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Boral reports first half loss

Building and construction materials companies are doing it tough in an industry reported to be experiencing its worst conditions in 20 years.

Boral Limited (ASX: BLD) has reported a first half net loss of $25.3 million, compared to a profit of $152.7 million in the previous year. Much of the loss is due to significant items of $77 million, as the company suspends unprofitable operations, restructures its business and redundancy costs.

Still, on an underlying basis, net profit was just $52 million, down 16% compared to $66.7 million in the first half of 2011. And that’s on increased revenues of $2.8 billion. That’s a profit margin of just 1.9%, which doesn’t give the company much leeway when it comes to swinging between a profit or a loss, and one of the reasons why Foolish investors would do well to stay well clear of this company.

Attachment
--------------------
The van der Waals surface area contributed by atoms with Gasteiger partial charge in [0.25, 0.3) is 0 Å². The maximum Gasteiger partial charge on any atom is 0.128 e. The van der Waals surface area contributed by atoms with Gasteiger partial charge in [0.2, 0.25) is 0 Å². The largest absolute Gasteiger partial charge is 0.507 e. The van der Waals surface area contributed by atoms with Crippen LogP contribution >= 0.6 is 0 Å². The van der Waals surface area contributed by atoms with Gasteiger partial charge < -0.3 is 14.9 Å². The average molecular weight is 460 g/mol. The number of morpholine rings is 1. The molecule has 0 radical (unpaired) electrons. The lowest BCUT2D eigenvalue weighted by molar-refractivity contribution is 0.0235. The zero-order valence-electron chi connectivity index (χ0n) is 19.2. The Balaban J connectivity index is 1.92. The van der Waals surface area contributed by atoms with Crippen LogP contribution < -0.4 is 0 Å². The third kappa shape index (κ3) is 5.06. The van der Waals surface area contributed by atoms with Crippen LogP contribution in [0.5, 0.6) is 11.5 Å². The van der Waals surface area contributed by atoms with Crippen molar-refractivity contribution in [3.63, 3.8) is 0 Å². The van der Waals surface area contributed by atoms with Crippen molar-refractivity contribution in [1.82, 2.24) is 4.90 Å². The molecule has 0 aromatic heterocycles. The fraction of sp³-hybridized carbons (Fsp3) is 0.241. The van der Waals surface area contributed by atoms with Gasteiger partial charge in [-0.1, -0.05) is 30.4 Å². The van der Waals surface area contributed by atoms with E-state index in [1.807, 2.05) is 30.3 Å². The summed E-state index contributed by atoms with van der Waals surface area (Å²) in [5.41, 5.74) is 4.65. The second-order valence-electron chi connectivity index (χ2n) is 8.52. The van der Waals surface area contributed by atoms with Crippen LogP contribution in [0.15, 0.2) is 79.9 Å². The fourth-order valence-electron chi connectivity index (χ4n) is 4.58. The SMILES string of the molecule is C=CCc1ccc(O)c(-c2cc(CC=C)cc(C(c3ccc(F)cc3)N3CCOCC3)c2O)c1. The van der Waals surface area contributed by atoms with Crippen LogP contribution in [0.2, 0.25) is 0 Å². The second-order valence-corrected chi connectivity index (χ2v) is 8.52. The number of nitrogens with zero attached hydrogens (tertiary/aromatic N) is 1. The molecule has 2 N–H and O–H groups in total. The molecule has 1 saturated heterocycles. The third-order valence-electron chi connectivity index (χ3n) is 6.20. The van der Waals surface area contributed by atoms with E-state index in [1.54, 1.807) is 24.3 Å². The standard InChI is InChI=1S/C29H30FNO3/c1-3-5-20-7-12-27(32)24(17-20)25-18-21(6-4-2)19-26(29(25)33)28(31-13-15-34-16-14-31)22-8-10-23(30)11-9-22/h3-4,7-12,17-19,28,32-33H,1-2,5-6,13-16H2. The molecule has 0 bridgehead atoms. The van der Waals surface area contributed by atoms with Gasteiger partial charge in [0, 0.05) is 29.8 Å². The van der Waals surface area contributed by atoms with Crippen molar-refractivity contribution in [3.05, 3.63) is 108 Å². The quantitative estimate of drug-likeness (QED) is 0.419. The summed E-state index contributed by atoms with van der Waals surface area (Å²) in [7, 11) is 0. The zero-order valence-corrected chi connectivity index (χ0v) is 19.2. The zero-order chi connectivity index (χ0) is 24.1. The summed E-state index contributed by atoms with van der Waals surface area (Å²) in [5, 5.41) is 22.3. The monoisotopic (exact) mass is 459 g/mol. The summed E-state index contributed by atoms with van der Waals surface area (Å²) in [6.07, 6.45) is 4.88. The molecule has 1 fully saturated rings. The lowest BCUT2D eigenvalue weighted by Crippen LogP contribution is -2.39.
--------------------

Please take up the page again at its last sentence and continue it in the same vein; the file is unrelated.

Difficult conditions in the building and construction industry are expected to continue, with the company stating that US housing activity is still 44% below its 50-year annual average. Add in uncertain market recoveries globally and adverse weather conditions, and the company faces an onslaught of headwinds.

The Australian building and construction sector is also experiencing tough conditions, with land sales falling off a cliff, although new home sales have recently recorded two consecutive months of rises.

Foolish takeaway

For Boral and its competitors, including CSR Limited (ASX: CSR), James Hardie (ASX: JHX) and Fletcher Building (ASX: FBU), no clear signs have emerged to suggest that 2013 will be much better than recent years.

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The Motley Fool’s purpose is to help the world invest, better. Click here now for your free subscription to Take Stock, The Motley Fool’s free investing newsletter. Packed with stock ideas and investing advice, it is essential reading for anyone looking to build and grow their wealth in the years ahead.  This article contains general investment advice only (under AFSL 400691). Authorised by Bruce Jackson. Motley Fool writer/analyst Mike King doesn’t own shares in any companies mentioned.

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